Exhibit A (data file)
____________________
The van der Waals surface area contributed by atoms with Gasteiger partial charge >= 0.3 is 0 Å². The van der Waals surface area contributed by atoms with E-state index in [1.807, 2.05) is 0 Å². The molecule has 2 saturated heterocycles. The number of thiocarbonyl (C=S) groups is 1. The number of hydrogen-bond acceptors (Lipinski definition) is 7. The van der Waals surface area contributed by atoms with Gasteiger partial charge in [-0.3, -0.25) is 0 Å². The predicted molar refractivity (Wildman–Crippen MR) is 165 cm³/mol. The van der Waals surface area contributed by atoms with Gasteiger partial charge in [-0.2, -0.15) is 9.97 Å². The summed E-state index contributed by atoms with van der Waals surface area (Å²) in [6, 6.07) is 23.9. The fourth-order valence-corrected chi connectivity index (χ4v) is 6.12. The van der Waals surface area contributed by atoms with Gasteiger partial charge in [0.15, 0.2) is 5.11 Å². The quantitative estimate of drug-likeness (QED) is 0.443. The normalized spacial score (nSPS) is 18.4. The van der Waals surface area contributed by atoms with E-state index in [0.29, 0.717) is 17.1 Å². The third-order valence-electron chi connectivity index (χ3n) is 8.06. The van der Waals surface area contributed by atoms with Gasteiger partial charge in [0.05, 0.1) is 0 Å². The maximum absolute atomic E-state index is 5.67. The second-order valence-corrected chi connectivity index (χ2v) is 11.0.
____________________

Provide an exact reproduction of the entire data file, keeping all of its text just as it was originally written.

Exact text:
The van der Waals surface area contributed by atoms with Gasteiger partial charge >= 0.3 is 0 Å². The van der Waals surface area contributed by atoms with E-state index in [1.807, 2.05) is 0 Å². The molecule has 2 saturated heterocycles. The number of thiocarbonyl (C=S) groups is 1. The number of hydrogen-bond acceptors (Lipinski definition) is 7. The van der Waals surface area contributed by atoms with Gasteiger partial charge in [-0.3, -0.25) is 0 Å². The predicted molar refractivity (Wildman–Crippen MR) is 165 cm³/mol. The van der Waals surface area contributed by atoms with Gasteiger partial charge in [-0.2, -0.15) is 9.97 Å². The summed E-state index contributed by atoms with van der Waals surface area (Å²) in [6, 6.07) is 23.9. The fourth-order valence-corrected chi connectivity index (χ4v) is 6.12. The van der Waals surface area contributed by atoms with Gasteiger partial charge in [0.15, 0.2) is 5.11 Å². The quantitative estimate of drug-likeness (QED) is 0.443. The normalized spacial score (nSPS) is 18.4. The van der Waals surface area contributed by atoms with E-state index in [0.29, 0.717) is 17.1 Å². The third-order valence-electron chi connectivity index (χ3n) is 8.06. The van der Waals surface area contributed by atoms with Gasteiger partial charge in [0.05, 0.1) is 0 Å². The maximum absolute atomic E-state index is 5.67. The second-order valence-corrected chi connectivity index (χ2v) is 11.0.